Student: So there isn’t any standard indication for breath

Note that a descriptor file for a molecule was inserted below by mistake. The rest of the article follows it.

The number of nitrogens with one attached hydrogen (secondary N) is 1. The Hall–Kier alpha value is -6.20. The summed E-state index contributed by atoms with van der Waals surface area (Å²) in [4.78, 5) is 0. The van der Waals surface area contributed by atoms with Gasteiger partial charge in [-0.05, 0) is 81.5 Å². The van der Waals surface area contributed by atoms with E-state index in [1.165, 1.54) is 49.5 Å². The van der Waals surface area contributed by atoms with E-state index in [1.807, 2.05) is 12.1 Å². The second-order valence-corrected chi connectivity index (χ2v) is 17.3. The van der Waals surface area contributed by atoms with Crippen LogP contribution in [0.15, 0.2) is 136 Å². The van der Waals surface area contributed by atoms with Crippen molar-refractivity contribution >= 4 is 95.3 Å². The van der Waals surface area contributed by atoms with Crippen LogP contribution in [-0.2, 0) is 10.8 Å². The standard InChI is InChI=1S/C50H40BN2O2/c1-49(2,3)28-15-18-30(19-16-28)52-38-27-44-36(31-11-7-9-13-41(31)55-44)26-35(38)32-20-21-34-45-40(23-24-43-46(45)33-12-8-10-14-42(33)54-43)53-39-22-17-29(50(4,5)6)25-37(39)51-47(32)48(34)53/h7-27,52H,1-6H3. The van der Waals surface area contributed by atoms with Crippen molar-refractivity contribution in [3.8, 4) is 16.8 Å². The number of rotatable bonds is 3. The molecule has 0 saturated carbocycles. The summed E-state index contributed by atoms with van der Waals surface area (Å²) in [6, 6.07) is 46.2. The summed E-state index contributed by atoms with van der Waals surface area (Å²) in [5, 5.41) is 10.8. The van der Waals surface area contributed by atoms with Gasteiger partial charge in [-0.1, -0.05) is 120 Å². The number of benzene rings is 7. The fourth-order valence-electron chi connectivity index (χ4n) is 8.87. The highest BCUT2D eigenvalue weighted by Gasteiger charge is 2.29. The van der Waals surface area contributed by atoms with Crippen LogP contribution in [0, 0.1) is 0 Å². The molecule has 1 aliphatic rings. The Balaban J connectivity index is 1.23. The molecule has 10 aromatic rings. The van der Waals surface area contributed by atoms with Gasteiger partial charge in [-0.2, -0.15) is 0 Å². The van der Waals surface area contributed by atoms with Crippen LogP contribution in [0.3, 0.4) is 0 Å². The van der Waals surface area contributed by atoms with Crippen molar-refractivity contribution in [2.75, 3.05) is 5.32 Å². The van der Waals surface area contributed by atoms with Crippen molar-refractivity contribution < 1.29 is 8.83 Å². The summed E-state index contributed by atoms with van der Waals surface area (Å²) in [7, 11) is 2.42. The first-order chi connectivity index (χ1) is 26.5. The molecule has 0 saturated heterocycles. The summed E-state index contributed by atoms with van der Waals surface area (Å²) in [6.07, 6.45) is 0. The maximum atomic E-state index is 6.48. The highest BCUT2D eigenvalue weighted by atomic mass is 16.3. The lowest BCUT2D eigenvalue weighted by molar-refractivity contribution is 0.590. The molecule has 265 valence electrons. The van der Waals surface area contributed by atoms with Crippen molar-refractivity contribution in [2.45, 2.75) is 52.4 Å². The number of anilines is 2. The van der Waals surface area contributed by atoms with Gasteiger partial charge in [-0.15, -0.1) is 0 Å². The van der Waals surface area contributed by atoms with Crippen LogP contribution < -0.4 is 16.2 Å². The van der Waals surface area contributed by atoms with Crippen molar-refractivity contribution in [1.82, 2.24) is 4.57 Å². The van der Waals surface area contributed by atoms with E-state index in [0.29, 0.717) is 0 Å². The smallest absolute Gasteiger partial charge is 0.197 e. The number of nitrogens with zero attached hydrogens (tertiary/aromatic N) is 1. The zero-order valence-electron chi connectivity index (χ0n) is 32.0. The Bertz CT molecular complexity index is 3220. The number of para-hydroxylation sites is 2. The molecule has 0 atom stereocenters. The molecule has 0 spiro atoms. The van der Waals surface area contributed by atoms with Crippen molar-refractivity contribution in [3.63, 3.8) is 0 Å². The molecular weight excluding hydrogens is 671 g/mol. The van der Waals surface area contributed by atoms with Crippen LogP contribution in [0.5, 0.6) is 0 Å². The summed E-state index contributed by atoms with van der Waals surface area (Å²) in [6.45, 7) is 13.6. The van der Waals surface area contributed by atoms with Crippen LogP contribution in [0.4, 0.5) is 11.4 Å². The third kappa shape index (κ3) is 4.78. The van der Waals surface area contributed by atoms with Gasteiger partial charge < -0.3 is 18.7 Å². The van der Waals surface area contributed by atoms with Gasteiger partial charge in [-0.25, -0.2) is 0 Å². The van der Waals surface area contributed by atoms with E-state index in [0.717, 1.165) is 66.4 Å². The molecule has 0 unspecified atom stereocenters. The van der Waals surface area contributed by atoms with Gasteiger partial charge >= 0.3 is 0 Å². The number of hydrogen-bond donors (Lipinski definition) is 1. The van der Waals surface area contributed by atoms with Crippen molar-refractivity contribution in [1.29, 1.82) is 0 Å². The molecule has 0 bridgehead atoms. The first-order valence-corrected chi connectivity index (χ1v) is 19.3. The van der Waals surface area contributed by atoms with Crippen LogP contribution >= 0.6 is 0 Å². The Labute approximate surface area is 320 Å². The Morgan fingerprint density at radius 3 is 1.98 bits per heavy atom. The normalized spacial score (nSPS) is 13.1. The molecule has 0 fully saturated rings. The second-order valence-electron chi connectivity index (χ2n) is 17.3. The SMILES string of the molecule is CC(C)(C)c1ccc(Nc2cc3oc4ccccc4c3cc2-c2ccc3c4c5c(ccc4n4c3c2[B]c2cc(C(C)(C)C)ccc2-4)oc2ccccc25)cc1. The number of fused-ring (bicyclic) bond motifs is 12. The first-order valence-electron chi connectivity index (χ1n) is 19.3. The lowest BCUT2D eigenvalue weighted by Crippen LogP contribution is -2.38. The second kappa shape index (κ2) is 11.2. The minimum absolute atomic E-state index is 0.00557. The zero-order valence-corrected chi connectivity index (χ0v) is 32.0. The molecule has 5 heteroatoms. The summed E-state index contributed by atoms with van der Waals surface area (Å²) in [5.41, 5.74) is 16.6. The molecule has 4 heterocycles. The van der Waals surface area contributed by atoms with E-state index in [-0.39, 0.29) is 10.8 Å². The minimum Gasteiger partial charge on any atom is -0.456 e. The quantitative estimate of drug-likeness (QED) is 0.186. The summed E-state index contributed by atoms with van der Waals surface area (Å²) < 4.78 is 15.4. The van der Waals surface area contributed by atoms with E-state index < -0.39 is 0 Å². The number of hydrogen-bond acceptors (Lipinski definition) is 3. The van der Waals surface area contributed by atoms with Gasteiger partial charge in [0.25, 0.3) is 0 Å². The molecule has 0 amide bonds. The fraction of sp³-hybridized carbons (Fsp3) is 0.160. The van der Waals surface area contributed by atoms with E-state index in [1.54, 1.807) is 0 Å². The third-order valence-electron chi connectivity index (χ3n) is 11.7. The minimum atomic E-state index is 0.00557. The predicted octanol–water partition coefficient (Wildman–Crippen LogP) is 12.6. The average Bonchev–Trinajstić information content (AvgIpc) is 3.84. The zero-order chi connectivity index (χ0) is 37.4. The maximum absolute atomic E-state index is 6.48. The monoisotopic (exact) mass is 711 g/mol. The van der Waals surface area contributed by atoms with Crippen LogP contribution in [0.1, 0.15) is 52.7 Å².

AG: It depends actually. No, there’s no standard indication for breath, because many people could take the same sentence and pronounce it differently, depending on their intentions and their emotions at the moment. So the advantage of being mindful of arranging the lines on the page into line-breaks and stanza-breaks is that you can indicate yourself where you want it breathed Just as if you were a musician making the breath-notation on the score, by your arrangement of the spacing, by the way that you break it up into lines and how you space it out. There’s no standard practice in America, because we’re just beginning to discover an American measure (“an American measure” – that’s Williams’ phrase) – we’re developing an American measure  - or, there is a notion, on the part of a lot of poets, of developing an American measure, which Williams started, which Pound contributed to, (and) which most of the poets of 1907 began working on, thinking that Whitman’s form wasn’t satisfactory – it was too Biblical and too English-archaic – (that) it didn’t measure the breath-units well enough and it wasn’t enough of an accurate measure – That’s why Pound always had it in for Whitman. He thought he was too sloppy, technically. He thought that what was necessary for a real break-through.. (that Whitman was a break-through artist in terms of the content, in terms of his own spirit, in terms of his individuality, but  (that) he didn’t stamp his individuality on his verse-forms. He appropriated verse-forms (from the King James Bible – or from prose, English prose.